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May 22, 2017

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Like riding on dynamite? Braving leaps of faith

TO embrace China’s crusade to become the green car capital of the world, you may need a great leap of faith.

The latest test of trust was an accidental fire involving 90 electric buses at a parking lot in a Beijing tourist resort earlier this month. The disturbing scenes of black smoke burned a negative image in the public psyche.

The batteries used in electric buses are supposed to be safer than the ones packed into Samsung’s notoriously explosive Galaxy Note 7 and in many other electric vehicles. But the Beijing incident made people wonder if driving an electric vehicle is like riding on a bundle of dynamite.

And the fact that so many buses were sitting idle outside a famous resort during the high tourist season added an unsettling tone of mystery.

“They might have been taking a ‘big nap’ there because they don’t function well as commute vehicles, with their limited driving range and spotty access to charging infrastructure,” said my auto industry friend Vincent.

The real myth has always been the actual size of the electric-car market in China. Officially, the sales target for 2025 is 7 million green vehicles, or an estimated fifth of all sales. To reach that level, the market needs to grow more than an average 30 percent a year from the 500,000 units sold in 2016.

Sales last year were dominated by car rental companies following the government’s green directive and sprucing up their green credentials. Most individual buyers of green cars are more interested in gaining access to the free plates they offer than they are in doing their civic duty to help clean up the air.

So, when fluttering, highly flammable willow catkins were blamed for starting the Beijing bus fires, a sigh of relief went up. Authorities didn’t want any new dents in their public policy, after having tackled scandals like green-car subsidy fraud.

The high-flying goals of the government’s new energy vehicle policy have turbo-charged the industry to the brink of a short circuit. The cars are there; the buyers are not.

My auto journalist friend Sean, after test-driving all the electric cars on the Chinese market, said he couldn’t find a single that he rated good enough to buy, except for Tesla models, which were beyond his budget.

“Within the price I can pay, I deserve higher specifications,” he said. “Electric cars are not just competing with each other, but also with a wide range of traditional vehicles that are good value for the money.”

Some 30 percent of the green auto market lies in cities like Shanghai, which have adopted policies to discourage purchases of internal combustion cars and promote buying pollution-free vehicles. Getting a license plate for a traditional car gets harder and harder, while free plates are freely handed out for green cars.

Beijing’s annual quota of green plates was used up in April, suggesting that green car sales in the capital may not be very robust for the rest of the year.

The buzz and fuss surrounding the green vehicle industry evokes, for some, memories of China’s Great Leap Forward period in the late 1950s and early 60s, which hid disappointing results behind romanticized illusions.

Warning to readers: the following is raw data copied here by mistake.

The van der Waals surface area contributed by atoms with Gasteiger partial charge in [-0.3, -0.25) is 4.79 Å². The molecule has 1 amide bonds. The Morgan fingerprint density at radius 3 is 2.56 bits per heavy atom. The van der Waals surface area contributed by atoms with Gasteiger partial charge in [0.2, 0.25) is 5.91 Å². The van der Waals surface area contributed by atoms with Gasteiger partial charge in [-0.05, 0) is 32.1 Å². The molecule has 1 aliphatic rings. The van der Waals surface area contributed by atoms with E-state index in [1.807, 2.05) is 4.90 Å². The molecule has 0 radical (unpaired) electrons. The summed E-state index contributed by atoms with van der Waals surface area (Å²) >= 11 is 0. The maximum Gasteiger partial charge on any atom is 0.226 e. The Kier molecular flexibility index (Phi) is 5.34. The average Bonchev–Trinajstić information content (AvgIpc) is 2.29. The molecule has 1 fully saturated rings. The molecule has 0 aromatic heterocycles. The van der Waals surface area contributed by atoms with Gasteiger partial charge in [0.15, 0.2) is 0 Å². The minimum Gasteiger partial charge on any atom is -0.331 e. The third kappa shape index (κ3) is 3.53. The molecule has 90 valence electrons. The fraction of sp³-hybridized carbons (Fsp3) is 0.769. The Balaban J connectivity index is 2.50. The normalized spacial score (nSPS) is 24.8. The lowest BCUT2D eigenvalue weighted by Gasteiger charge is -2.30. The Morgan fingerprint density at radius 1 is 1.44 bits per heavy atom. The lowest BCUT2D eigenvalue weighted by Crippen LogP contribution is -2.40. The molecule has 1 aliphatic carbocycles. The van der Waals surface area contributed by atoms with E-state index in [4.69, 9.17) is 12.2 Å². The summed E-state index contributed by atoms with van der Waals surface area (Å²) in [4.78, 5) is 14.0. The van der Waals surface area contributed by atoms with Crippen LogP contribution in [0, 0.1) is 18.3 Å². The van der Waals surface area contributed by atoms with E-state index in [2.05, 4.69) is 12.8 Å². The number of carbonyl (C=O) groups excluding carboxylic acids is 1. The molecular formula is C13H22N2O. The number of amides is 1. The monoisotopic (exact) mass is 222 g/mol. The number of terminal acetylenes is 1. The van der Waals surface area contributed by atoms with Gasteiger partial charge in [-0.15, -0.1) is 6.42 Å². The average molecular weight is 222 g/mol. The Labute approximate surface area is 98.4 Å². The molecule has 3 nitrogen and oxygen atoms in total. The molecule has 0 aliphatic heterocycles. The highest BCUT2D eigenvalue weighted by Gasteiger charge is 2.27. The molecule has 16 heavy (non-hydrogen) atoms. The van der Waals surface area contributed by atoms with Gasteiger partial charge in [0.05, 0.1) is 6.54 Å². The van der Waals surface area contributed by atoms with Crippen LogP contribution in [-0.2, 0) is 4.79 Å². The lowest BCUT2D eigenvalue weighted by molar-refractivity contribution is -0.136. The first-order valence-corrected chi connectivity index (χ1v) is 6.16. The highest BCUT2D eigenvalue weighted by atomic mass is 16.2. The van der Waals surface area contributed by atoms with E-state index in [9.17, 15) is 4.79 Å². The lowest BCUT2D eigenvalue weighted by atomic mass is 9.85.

Back then, it was the development of small backyard steel furnaces to aid the nation’s industrialization. Today, is it the development of car-making startups specializing in new energy vehicles. The startups now number 200, but only 14 of them have been given the green light to manufacture their concepts. The rest are struggling to prove that their ideas are worthy of manufacture.

“How many of those startups do you expect to still see next year?” I asked my friend Andrew, who is in the venture capital business.

“Not many,” he replied. “But you will always have dauntless newcomers. It is not that hard to start a car company these days. It’s like opening a boutique shop that sources top-quality goods from outside suppliers. You just need the money and the presentation skills to complete the whole look.”

While most startups are still billions of yuan short and several years shy of turning out serious cars for sale, the cozy club of established carmakers doesn’t show much self-initiative. They are weighing up prospects. How affordable does a new energy car need to be at the initial stage of investment? How big a dent can the bottom line take? Will dealerships want to bother trying to sell the cars if government incentives are withdrawn?

Having seen the leapfrog development of China, from a country of cyclists into the world’s largest auto market in just two decades, optimists like me still tend to keep the faith that this nation will once day be a global kingpin in green vehicle manufacturing. The question is: how fast will that occur?

“The fastest way is to build a concept car, based on some outrageous sketches,” my designer friend Mickey said, scorning some of the odd-looking electric cars now available in China. “A true standout would need to be different inside and out.”

In this worldwide movement to move to electricity from fossil fuels, the focal points for the auto industry have always been — and probably always will be — the battery, the electric motor and the electronic control unit. A carmaker lacking intellectual property related to these three factors is really left with just an empty shell.

And every news report about battery fires in electric vehicles around the world will contribute to our anxieties about the green age of driving.

As the Chinese proverb goes: pure gold does not fear the furnace.


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